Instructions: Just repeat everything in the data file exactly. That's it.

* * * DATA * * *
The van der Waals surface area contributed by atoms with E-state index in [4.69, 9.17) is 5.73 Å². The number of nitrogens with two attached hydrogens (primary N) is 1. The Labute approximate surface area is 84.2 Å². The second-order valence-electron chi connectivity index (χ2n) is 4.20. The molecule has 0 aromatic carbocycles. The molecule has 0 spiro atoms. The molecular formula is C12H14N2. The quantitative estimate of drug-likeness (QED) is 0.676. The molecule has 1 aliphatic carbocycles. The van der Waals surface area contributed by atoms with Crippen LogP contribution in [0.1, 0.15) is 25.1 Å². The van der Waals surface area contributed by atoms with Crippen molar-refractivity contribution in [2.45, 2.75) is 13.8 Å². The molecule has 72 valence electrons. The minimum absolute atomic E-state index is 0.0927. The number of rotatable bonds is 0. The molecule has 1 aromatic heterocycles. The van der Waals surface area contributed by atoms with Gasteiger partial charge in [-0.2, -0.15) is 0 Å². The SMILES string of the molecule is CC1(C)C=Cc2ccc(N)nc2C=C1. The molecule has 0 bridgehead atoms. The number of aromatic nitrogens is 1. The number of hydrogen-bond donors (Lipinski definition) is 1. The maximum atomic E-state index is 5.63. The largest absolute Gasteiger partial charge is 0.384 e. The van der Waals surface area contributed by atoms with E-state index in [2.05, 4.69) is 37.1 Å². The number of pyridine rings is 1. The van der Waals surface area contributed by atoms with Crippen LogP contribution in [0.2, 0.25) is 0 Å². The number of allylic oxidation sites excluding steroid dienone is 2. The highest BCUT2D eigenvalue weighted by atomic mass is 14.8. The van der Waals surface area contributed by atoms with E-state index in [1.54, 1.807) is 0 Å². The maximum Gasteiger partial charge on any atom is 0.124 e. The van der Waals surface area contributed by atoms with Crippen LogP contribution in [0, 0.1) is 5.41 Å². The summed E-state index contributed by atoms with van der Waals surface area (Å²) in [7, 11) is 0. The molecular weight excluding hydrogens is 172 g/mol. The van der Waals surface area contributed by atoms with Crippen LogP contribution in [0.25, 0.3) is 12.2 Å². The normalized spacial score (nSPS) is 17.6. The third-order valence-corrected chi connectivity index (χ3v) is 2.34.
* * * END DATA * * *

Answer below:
The van der Waals surface area contributed by atoms with E-state index in [4.69, 9.17) is 5.73 Å². The number of nitrogens with two attached hydrogens (primary N) is 1. The Labute approximate surface area is 84.2 Å². The second-order valence-electron chi connectivity index (χ2n) is 4.20. The molecule has 0 aromatic carbocycles. The molecule has 0 spiro atoms. The molecular formula is C12H14N2. The quantitative estimate of drug-likeness (QED) is 0.676. The molecule has 1 aliphatic carbocycles. The van der Waals surface area contributed by atoms with Crippen LogP contribution in [0.1, 0.15) is 25.1 Å². The van der Waals surface area contributed by atoms with Crippen molar-refractivity contribution in [2.45, 2.75) is 13.8 Å². The molecule has 72 valence electrons. The minimum absolute atomic E-state index is 0.0927. The number of rotatable bonds is 0. The molecule has 1 aromatic heterocycles. The van der Waals surface area contributed by atoms with Gasteiger partial charge in [-0.2, -0.15) is 0 Å². The SMILES string of the molecule is CC1(C)C=Cc2ccc(N)nc2C=C1. The molecule has 0 bridgehead atoms. The number of aromatic nitrogens is 1. The number of hydrogen-bond donors (Lipinski definition) is 1. The maximum atomic E-state index is 5.63. The largest absolute Gasteiger partial charge is 0.384 e. The van der Waals surface area contributed by atoms with E-state index in [2.05, 4.69) is 37.1 Å². The number of pyridine rings is 1. The van der Waals surface area contributed by atoms with Crippen LogP contribution in [0.2, 0.25) is 0 Å². The number of allylic oxidation sites excluding steroid dienone is 2. The highest BCUT2D eigenvalue weighted by atomic mass is 14.8. The van der Waals surface area contributed by atoms with E-state index in [1.54, 1.807) is 0 Å². The maximum Gasteiger partial charge on any atom is 0.124 e. The van der Waals surface area contributed by atoms with Crippen LogP contribution in [0, 0.1) is 5.41 Å². The summed E-state index contributed by atoms with van der Waals surface area (Å²) in [7, 11) is 0. The molecular weight excluding hydrogens is 172 g/mol. The van der Waals surface area contributed by atoms with Crippen LogP contribution in [0.25, 0.3) is 12.2 Å². The normalized spacial score (nSPS) is 17.6. The third-order valence-corrected chi connectivity index (χ3v) is 2.34.